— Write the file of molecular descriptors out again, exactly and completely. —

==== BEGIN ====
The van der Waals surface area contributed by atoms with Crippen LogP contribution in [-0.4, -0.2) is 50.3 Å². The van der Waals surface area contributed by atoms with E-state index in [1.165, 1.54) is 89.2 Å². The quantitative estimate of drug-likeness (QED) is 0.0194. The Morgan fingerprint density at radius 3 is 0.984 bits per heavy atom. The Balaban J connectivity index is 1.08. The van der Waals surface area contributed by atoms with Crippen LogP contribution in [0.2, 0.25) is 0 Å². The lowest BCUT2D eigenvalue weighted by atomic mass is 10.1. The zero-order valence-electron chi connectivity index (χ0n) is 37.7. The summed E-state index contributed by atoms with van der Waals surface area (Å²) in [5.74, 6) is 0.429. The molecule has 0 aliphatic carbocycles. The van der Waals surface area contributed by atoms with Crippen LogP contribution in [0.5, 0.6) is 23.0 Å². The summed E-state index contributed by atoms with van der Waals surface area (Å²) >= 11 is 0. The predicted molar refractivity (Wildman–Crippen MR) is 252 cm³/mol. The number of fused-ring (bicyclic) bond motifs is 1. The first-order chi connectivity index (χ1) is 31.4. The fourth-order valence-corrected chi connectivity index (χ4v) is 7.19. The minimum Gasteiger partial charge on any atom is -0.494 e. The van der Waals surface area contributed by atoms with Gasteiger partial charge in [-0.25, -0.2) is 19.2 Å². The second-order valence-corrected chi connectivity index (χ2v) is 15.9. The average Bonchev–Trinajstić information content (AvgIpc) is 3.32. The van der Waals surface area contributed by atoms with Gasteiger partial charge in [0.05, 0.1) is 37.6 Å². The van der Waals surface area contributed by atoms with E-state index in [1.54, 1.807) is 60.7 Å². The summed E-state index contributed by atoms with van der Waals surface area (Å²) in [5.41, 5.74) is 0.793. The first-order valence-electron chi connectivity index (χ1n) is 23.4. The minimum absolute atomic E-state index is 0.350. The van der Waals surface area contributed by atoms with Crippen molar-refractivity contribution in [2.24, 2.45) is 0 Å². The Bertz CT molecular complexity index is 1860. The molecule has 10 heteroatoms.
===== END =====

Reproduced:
The van der Waals surface area contributed by atoms with Crippen LogP contribution in [-0.4, -0.2) is 50.3 Å². The van der Waals surface area contributed by atoms with E-state index in [1.165, 1.54) is 89.2 Å². The quantitative estimate of drug-likeness (QED) is 0.0194. The Morgan fingerprint density at radius 3 is 0.984 bits per heavy atom. The Balaban J connectivity index is 1.08. The van der Waals surface area contributed by atoms with Crippen LogP contribution in [0.2, 0.25) is 0 Å². The lowest BCUT2D eigenvalue weighted by atomic mass is 10.1. The zero-order valence-electron chi connectivity index (χ0n) is 37.7. The summed E-state index contributed by atoms with van der Waals surface area (Å²) in [5.74, 6) is 0.429. The molecule has 0 aliphatic carbocycles. The van der Waals surface area contributed by atoms with Crippen LogP contribution in [0.5, 0.6) is 23.0 Å². The summed E-state index contributed by atoms with van der Waals surface area (Å²) >= 11 is 0. The predicted molar refractivity (Wildman–Crippen MR) is 252 cm³/mol. The number of fused-ring (bicyclic) bond motifs is 1. The first-order chi connectivity index (χ1) is 31.4. The fourth-order valence-corrected chi connectivity index (χ4v) is 7.19. The minimum Gasteiger partial charge on any atom is -0.494 e. The van der Waals surface area contributed by atoms with Gasteiger partial charge in [-0.25, -0.2) is 19.2 Å². The second-order valence-corrected chi connectivity index (χ2v) is 15.9. The average Bonchev–Trinajstić information content (AvgIpc) is 3.32. The van der Waals surface area contributed by atoms with Gasteiger partial charge in [0.05, 0.1) is 37.6 Å². The van der Waals surface area contributed by atoms with E-state index in [1.54, 1.807) is 60.7 Å². The summed E-state index contributed by atoms with van der Waals surface area (Å²) in [5.41, 5.74) is 0.793. The first-order valence-electron chi connectivity index (χ1n) is 23.4. The minimum absolute atomic E-state index is 0.350. The van der Waals surface area contributed by atoms with Crippen molar-refractivity contribution in [2.24, 2.45) is 0 Å². The Bertz CT molecular complexity index is 1860. The molecule has 10 heteroatoms.